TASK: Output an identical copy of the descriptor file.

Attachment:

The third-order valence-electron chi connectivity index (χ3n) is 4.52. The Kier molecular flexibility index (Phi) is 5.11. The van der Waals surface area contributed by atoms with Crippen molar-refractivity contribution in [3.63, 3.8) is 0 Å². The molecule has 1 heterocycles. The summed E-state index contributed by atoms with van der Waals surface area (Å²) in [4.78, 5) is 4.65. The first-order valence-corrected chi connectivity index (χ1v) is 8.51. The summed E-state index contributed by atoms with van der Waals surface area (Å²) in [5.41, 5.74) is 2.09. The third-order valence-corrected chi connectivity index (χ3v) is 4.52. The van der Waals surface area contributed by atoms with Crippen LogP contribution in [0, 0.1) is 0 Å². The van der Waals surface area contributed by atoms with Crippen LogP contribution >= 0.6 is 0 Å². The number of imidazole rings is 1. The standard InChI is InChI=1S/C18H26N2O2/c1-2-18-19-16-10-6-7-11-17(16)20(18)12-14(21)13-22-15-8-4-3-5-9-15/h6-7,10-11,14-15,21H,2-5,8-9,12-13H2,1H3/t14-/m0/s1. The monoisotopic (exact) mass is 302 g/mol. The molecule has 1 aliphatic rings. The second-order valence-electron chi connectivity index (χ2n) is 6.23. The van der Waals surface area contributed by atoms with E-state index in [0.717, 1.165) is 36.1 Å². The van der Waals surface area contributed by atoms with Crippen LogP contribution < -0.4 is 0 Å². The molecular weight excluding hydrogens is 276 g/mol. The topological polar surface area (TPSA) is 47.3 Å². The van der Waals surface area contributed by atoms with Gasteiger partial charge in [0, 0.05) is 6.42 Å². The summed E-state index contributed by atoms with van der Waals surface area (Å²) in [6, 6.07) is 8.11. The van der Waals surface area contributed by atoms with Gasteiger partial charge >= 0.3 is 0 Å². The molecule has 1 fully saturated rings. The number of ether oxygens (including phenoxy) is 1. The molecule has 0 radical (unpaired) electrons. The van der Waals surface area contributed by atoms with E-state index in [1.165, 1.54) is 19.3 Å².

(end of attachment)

The third-order valence-electron chi connectivity index (χ3n) is 4.52. The Kier molecular flexibility index (Phi) is 5.11. The van der Waals surface area contributed by atoms with Crippen molar-refractivity contribution in [3.63, 3.8) is 0 Å². The molecule has 1 heterocycles. The summed E-state index contributed by atoms with van der Waals surface area (Å²) in [4.78, 5) is 4.65. The first-order valence-corrected chi connectivity index (χ1v) is 8.51. The summed E-state index contributed by atoms with van der Waals surface area (Å²) in [5.41, 5.74) is 2.09. The third-order valence-corrected chi connectivity index (χ3v) is 4.52. The van der Waals surface area contributed by atoms with Crippen LogP contribution in [0, 0.1) is 0 Å². The van der Waals surface area contributed by atoms with Crippen LogP contribution >= 0.6 is 0 Å². The number of imidazole rings is 1. The standard InChI is InChI=1S/C18H26N2O2/c1-2-18-19-16-10-6-7-11-17(16)20(18)12-14(21)13-22-15-8-4-3-5-9-15/h6-7,10-11,14-15,21H,2-5,8-9,12-13H2,1H3/t14-/m0/s1. The monoisotopic (exact) mass is 302 g/mol. The molecule has 1 aliphatic rings. The second-order valence-electron chi connectivity index (χ2n) is 6.23. The van der Waals surface area contributed by atoms with E-state index in [0.717, 1.165) is 36.1 Å². The van der Waals surface area contributed by atoms with Crippen LogP contribution < -0.4 is 0 Å². The molecular weight excluding hydrogens is 276 g/mol. The topological polar surface area (TPSA) is 47.3 Å². The van der Waals surface area contributed by atoms with Gasteiger partial charge in [0, 0.05) is 6.42 Å². The summed E-state index contributed by atoms with van der Waals surface area (Å²) in [6, 6.07) is 8.11. The van der Waals surface area contributed by atoms with Gasteiger partial charge >= 0.3 is 0 Å². The molecule has 1 fully saturated rings. The number of ether oxygens (including phenoxy) is 1. The molecule has 0 radical (unpaired) electrons. The van der Waals surface area contributed by atoms with E-state index in [1.165, 1.54) is 19.3 Å².